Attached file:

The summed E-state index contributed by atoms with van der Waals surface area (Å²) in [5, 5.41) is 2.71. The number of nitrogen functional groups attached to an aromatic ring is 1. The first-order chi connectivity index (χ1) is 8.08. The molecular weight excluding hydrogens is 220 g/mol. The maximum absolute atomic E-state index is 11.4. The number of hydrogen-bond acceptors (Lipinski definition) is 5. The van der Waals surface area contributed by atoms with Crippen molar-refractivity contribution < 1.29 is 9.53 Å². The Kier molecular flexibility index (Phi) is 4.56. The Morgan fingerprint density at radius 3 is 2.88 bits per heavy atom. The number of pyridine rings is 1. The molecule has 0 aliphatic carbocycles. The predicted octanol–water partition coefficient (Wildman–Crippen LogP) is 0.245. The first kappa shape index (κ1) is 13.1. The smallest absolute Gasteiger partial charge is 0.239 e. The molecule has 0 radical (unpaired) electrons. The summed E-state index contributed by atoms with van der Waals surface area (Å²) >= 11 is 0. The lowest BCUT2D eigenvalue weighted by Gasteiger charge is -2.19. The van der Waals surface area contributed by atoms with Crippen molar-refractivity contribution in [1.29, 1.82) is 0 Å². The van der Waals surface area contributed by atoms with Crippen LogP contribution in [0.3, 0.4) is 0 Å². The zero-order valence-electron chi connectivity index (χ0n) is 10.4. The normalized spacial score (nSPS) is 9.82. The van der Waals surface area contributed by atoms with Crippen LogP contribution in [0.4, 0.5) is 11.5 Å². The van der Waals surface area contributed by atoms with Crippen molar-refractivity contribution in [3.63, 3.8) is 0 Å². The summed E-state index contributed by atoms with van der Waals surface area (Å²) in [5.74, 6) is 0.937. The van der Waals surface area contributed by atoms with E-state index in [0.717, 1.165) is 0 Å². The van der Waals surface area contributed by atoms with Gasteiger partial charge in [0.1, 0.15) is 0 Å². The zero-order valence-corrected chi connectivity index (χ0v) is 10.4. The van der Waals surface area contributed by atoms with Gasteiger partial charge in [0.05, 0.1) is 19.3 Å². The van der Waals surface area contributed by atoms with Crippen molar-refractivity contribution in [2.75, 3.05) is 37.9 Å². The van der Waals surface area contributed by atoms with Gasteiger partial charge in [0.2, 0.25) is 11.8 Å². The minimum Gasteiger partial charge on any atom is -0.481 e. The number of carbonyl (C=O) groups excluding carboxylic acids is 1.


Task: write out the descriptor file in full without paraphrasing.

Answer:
The summed E-state index contributed by atoms with van der Waals surface area (Å²) in [5, 5.41) is 2.71. The number of nitrogen functional groups attached to an aromatic ring is 1. The first-order chi connectivity index (χ1) is 8.08. The molecular weight excluding hydrogens is 220 g/mol. The maximum absolute atomic E-state index is 11.4. The number of hydrogen-bond acceptors (Lipinski definition) is 5. The van der Waals surface area contributed by atoms with Crippen molar-refractivity contribution < 1.29 is 9.53 Å². The Kier molecular flexibility index (Phi) is 4.56. The Morgan fingerprint density at radius 3 is 2.88 bits per heavy atom. The number of pyridine rings is 1. The molecule has 0 aliphatic carbocycles. The predicted octanol–water partition coefficient (Wildman–Crippen LogP) is 0.245. The first kappa shape index (κ1) is 13.1. The smallest absolute Gasteiger partial charge is 0.239 e. The molecule has 0 radical (unpaired) electrons. The summed E-state index contributed by atoms with van der Waals surface area (Å²) >= 11 is 0. The lowest BCUT2D eigenvalue weighted by Gasteiger charge is -2.19. The van der Waals surface area contributed by atoms with Crippen molar-refractivity contribution in [1.29, 1.82) is 0 Å². The van der Waals surface area contributed by atoms with Crippen LogP contribution in [0.3, 0.4) is 0 Å². The zero-order valence-electron chi connectivity index (χ0n) is 10.4. The normalized spacial score (nSPS) is 9.82. The van der Waals surface area contributed by atoms with Crippen LogP contribution in [0.4, 0.5) is 11.5 Å². The van der Waals surface area contributed by atoms with Crippen molar-refractivity contribution in [3.63, 3.8) is 0 Å². The summed E-state index contributed by atoms with van der Waals surface area (Å²) in [5.74, 6) is 0.937. The van der Waals surface area contributed by atoms with E-state index in [0.717, 1.165) is 0 Å². The van der Waals surface area contributed by atoms with Gasteiger partial charge in [0.1, 0.15) is 0 Å². The zero-order valence-corrected chi connectivity index (χ0v) is 10.4. The van der Waals surface area contributed by atoms with Gasteiger partial charge in [0.05, 0.1) is 19.3 Å². The van der Waals surface area contributed by atoms with Crippen molar-refractivity contribution in [2.75, 3.05) is 37.9 Å². The van der Waals surface area contributed by atoms with Gasteiger partial charge in [0.2, 0.25) is 11.8 Å². The minimum Gasteiger partial charge on any atom is -0.481 e. The number of carbonyl (C=O) groups excluding carboxylic acids is 1.